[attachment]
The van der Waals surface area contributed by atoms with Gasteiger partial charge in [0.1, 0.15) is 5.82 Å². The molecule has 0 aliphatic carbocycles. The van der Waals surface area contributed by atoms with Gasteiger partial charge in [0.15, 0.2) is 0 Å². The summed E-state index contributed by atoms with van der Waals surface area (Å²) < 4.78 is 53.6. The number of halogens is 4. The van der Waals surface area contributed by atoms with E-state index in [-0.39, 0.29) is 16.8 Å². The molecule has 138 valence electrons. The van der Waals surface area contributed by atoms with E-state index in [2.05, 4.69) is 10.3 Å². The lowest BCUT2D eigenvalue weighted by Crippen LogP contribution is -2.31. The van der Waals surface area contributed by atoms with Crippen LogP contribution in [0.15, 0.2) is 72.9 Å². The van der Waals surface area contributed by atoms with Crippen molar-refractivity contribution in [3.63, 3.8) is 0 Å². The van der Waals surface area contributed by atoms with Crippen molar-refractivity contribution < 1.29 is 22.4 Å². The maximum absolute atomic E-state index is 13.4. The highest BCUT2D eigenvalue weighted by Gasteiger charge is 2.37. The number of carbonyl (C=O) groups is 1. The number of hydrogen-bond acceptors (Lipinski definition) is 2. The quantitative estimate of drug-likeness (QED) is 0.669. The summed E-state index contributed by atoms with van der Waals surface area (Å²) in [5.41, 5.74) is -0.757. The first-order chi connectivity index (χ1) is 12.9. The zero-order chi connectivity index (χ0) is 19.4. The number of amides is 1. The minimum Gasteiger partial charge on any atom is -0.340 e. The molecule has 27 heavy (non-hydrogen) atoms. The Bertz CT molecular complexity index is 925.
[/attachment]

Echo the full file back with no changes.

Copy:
The van der Waals surface area contributed by atoms with Gasteiger partial charge in [0.1, 0.15) is 5.82 Å². The molecule has 0 aliphatic carbocycles. The van der Waals surface area contributed by atoms with Gasteiger partial charge in [0.15, 0.2) is 0 Å². The summed E-state index contributed by atoms with van der Waals surface area (Å²) < 4.78 is 53.6. The number of halogens is 4. The van der Waals surface area contributed by atoms with E-state index in [-0.39, 0.29) is 16.8 Å². The molecule has 138 valence electrons. The van der Waals surface area contributed by atoms with E-state index in [2.05, 4.69) is 10.3 Å². The lowest BCUT2D eigenvalue weighted by Crippen LogP contribution is -2.31. The van der Waals surface area contributed by atoms with Crippen LogP contribution in [0.15, 0.2) is 72.9 Å². The van der Waals surface area contributed by atoms with Crippen molar-refractivity contribution in [3.63, 3.8) is 0 Å². The van der Waals surface area contributed by atoms with Crippen molar-refractivity contribution < 1.29 is 22.4 Å². The maximum absolute atomic E-state index is 13.4. The highest BCUT2D eigenvalue weighted by Gasteiger charge is 2.37. The number of carbonyl (C=O) groups is 1. The number of hydrogen-bond acceptors (Lipinski definition) is 2. The quantitative estimate of drug-likeness (QED) is 0.669. The summed E-state index contributed by atoms with van der Waals surface area (Å²) in [5.41, 5.74) is -0.757. The first-order chi connectivity index (χ1) is 12.9. The zero-order chi connectivity index (χ0) is 19.4. The number of amides is 1. The minimum Gasteiger partial charge on any atom is -0.340 e. The molecule has 27 heavy (non-hydrogen) atoms. The Bertz CT molecular complexity index is 925.